The parade must go on

“The Ladies of Lydvo” reclaim 17. mai

Lydvo

NATIONAL ANTHEM: A sing-along to “Ja, vi elsker” in the sun. Just after this photo was taken, rain started pouring down.

INGERID JORDAL
Voss, Norway

Lydvo

AFTER PARADE: Everyone hurried home after the parade to avoid the rain.

The little neighborhood of Lydvo in Voss didn’t accept that 17. mai was canceled in 2020 and put on their own miniature version of it. This year, they’ve opted for the same solution.

“The kids think 2020 was the most fun 17. mai celebration they’ve ever had, and we adults also had a great time,” says Olaug Margrete Lid. She is a resident in the little neighborhood Lydvo in the town Voss, an hour and a half from Bergen.

Voss is known for its strong bunad tradition, and almost everybody has one. The 17th of May is normally a day when everybody is out in the streets in their costumes celebrating. But in 2020, 17. mai, like so many other things, got completely canceled. Many people remember May 17, 2020, as an empty and dull day, just like many days have been during the last year.

Started planning two days ahead

The women in Lydvo have a little club that meets regularly for dinners and other fun activities. And they simply could not accept that 17. mai got canceled. The ladies took the celebration into their own hands.

Lydvo

PARADE: Police officer Per Gunnaer Thrane led the parade from Lydvo. The neighborhood also had their own “russ” graduating class join the parade.

“We started thinking that we should do something fun, just for us here in Lydvo. We are a small neighborhood, and we would be outdoors, so everything was okay. I remembered we sat down on the Friday night before 17. mai and planned a bit for this year’s celebration. Then we found out that we had to have our own flag and, not least, our own spirit,” said Lid, who, among others, has been responsible for the organization.

The “Ladies of Lydvo”

Thus, Villa Drønen sat down on Saturday, May 16, and made a big flag with the text “Madammene på Lydvo” (The ladies of Lydvo).

Lydvo

STANDING TALL: It may be challenging for the littles ones, but walking on stilts is a typical—and fun—game played on 17. mai.

“A beautiful flag that we are so proud of!” said Lid.

There were just less than 50 people who showed up for the celebration. In addition to the special-made flag, and flag-bearers with the Norwegian flag, Lydvo also had a police officer, who walked in front of the parade. The parade started in Lydvo and ended up on the lawn outside Voss Folkehøgskule, with plenty of space for a sing-along of the national anthem.

“In the street at Lydvo there were also some russ [students celebrating their graduation]. It was very nice to have so many turn up, and not the least that the russ wanted to be with us. They created a good atmosphere,” Lid recalls.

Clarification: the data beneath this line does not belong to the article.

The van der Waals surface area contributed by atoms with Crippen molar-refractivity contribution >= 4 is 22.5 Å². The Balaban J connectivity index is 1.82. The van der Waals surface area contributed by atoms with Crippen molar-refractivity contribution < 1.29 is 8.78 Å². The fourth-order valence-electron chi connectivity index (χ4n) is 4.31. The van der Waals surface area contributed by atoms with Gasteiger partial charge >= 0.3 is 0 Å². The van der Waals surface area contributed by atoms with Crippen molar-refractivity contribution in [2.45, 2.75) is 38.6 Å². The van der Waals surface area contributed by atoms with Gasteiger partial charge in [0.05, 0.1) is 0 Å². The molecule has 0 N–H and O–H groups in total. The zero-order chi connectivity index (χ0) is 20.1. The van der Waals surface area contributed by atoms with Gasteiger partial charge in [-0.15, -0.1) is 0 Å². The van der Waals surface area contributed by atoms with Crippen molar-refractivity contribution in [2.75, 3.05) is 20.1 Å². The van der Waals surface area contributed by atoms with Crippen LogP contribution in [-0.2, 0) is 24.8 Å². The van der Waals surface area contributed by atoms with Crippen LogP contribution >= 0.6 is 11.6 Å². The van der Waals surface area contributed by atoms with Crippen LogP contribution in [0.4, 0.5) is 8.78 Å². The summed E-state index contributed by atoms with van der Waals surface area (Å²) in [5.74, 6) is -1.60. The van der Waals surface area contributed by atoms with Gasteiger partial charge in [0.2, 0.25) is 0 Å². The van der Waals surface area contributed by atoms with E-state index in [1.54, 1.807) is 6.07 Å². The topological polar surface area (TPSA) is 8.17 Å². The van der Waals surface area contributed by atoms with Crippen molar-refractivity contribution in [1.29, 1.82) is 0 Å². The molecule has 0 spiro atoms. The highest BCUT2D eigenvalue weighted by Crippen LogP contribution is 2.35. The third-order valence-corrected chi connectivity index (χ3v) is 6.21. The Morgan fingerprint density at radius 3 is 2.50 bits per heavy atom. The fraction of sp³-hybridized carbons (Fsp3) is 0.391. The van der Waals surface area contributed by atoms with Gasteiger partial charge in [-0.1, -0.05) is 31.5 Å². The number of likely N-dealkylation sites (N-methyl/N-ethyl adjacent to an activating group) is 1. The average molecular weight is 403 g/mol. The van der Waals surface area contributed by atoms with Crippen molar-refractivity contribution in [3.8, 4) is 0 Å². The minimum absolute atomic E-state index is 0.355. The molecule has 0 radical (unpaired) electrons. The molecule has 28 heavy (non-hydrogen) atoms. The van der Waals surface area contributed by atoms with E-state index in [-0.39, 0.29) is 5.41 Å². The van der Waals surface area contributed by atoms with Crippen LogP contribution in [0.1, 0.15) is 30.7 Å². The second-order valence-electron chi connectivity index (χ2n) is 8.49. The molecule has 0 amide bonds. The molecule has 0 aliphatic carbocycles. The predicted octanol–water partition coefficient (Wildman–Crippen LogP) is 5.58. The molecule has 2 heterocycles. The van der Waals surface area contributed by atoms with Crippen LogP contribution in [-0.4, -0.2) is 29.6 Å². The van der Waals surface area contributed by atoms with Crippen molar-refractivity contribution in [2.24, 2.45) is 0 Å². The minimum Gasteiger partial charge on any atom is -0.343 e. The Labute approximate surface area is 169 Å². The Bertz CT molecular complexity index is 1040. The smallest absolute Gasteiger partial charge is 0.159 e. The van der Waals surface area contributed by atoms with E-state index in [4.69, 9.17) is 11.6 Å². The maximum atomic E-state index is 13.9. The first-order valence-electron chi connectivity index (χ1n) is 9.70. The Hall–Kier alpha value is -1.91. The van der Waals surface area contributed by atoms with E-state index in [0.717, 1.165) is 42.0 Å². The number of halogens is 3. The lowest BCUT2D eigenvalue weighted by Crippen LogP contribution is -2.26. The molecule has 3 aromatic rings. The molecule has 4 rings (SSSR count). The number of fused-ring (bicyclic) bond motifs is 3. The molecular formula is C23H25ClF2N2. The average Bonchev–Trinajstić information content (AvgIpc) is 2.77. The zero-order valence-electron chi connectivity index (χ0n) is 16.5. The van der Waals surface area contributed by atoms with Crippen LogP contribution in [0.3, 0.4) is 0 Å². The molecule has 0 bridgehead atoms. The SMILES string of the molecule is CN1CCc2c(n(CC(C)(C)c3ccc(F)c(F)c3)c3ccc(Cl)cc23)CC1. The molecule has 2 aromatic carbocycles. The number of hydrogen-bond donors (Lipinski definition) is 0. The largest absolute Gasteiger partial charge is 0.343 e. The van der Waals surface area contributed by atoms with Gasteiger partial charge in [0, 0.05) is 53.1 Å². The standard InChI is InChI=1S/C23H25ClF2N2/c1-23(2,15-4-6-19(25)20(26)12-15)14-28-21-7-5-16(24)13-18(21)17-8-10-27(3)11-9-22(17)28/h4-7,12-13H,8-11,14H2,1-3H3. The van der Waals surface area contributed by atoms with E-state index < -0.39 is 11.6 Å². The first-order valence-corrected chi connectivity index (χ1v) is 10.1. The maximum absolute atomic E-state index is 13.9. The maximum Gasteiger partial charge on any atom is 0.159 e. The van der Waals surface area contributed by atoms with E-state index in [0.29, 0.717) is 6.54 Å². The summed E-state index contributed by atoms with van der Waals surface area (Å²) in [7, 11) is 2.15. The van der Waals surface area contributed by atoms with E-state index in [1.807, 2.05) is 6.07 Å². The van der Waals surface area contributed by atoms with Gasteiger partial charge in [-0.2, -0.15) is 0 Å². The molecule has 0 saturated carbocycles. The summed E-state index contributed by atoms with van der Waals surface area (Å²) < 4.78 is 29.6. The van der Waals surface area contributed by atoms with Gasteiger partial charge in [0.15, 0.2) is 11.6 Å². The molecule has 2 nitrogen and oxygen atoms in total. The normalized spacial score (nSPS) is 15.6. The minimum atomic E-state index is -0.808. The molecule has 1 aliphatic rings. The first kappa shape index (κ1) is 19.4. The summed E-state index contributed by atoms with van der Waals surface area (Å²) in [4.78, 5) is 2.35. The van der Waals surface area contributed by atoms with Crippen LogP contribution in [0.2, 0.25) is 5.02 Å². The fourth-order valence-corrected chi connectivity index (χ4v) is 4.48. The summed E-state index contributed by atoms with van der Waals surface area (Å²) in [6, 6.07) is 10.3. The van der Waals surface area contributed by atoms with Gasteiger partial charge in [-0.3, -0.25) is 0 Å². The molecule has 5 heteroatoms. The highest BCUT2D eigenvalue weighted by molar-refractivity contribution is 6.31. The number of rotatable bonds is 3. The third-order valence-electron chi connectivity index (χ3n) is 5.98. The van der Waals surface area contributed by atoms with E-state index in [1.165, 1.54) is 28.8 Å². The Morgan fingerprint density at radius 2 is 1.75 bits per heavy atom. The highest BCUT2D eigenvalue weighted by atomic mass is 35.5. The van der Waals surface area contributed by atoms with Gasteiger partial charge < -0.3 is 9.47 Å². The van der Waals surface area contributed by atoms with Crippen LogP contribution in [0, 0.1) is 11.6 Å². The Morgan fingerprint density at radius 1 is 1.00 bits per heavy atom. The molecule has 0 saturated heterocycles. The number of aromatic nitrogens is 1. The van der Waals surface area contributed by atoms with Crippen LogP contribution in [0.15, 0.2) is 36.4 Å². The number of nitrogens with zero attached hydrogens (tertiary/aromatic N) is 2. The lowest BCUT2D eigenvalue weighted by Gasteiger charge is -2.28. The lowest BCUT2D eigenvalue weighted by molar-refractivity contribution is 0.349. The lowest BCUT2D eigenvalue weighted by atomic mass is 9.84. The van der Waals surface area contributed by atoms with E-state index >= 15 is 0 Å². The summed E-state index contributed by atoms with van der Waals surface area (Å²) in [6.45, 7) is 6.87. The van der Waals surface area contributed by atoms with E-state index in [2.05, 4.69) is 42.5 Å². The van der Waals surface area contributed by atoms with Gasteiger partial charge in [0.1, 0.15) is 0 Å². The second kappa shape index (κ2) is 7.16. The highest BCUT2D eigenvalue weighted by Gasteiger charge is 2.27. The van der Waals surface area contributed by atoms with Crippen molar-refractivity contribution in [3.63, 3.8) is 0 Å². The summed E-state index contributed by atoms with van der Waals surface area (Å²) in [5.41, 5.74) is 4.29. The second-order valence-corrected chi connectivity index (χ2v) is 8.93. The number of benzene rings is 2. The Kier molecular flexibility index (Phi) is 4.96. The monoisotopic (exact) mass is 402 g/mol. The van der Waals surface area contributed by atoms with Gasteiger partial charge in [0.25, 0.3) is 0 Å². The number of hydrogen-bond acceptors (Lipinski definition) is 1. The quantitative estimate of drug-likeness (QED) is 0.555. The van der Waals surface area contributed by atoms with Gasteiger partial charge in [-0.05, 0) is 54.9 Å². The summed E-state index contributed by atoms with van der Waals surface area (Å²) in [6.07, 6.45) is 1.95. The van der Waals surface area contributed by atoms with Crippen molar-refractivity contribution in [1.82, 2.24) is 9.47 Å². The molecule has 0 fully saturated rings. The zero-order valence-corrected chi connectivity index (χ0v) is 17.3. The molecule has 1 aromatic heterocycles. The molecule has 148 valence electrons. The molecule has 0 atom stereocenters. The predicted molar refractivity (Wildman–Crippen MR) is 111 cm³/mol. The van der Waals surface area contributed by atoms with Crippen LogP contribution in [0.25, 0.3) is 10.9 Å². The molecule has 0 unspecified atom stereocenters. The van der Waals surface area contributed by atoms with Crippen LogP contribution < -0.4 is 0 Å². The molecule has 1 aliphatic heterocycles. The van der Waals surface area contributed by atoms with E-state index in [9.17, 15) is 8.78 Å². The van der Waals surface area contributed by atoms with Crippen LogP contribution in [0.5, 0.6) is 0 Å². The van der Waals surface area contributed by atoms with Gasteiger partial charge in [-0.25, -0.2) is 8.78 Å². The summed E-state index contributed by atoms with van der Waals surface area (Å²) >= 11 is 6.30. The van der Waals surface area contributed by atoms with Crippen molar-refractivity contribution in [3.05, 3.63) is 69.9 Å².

PRIZES: The kids admire the lottery grand prizes—the traditional fruktkurv or fruit basket.

Fun and games

After the parade, the families went home to eat and then met up again in the afternoon for 17. mai games. Traditionally, school-age children gather at their schools in the afternoon of 17. mai for these kinds of games. But in Lydvo, everybody could join, and both adults and kids had a great time.

“The kids thought it was the most fun 17. mai celebration they had been to. So now the question is whether we will carry on these traditions next year,” said Lid to the local newspaper Hordaland in 2020.

Now, it is clear that it will be same program this year.

17 mai

CHEER: Olaug Lid let out an enthusiasti cheer when she was a winner in the lotttery. In the background, Villa Drønen, who made the main flag for the parade, is seen.

A community of its own

“We are like a little community here at Lydvo. Everyone knows everyone, and such celebrations makes us know each other even better. We had a great time together and had a successful celebration in spite of the situation. We hope that we will have a new success this year!”

She admits she had a very peaceful celebration last year, compared to the usual high intensity 17. mai in the town center.

“We have everything here at Lydvo, a lot of children, our own russ, and we have our own police. We will have parade, games, and a bazaar. Everyone will get a ticket, and everyone will get a prize, so we look forward to a new local 17. mai celebration with no stress,” says Lid.

This article originally appeared in the May 7, 2021, issue of The Norwegian American. To subscribe, visit SUBSCRIBE or call us at (206) 784-4617.

Ingerid Jordal

Ingerid Jordal is a photojournalist based in western Norway, with a great passion for the deep north and stories of belonging. She is scared of flying, but not scared of driving backward on a highway in Seattle. Learn more at www.ingeridjordal.no.

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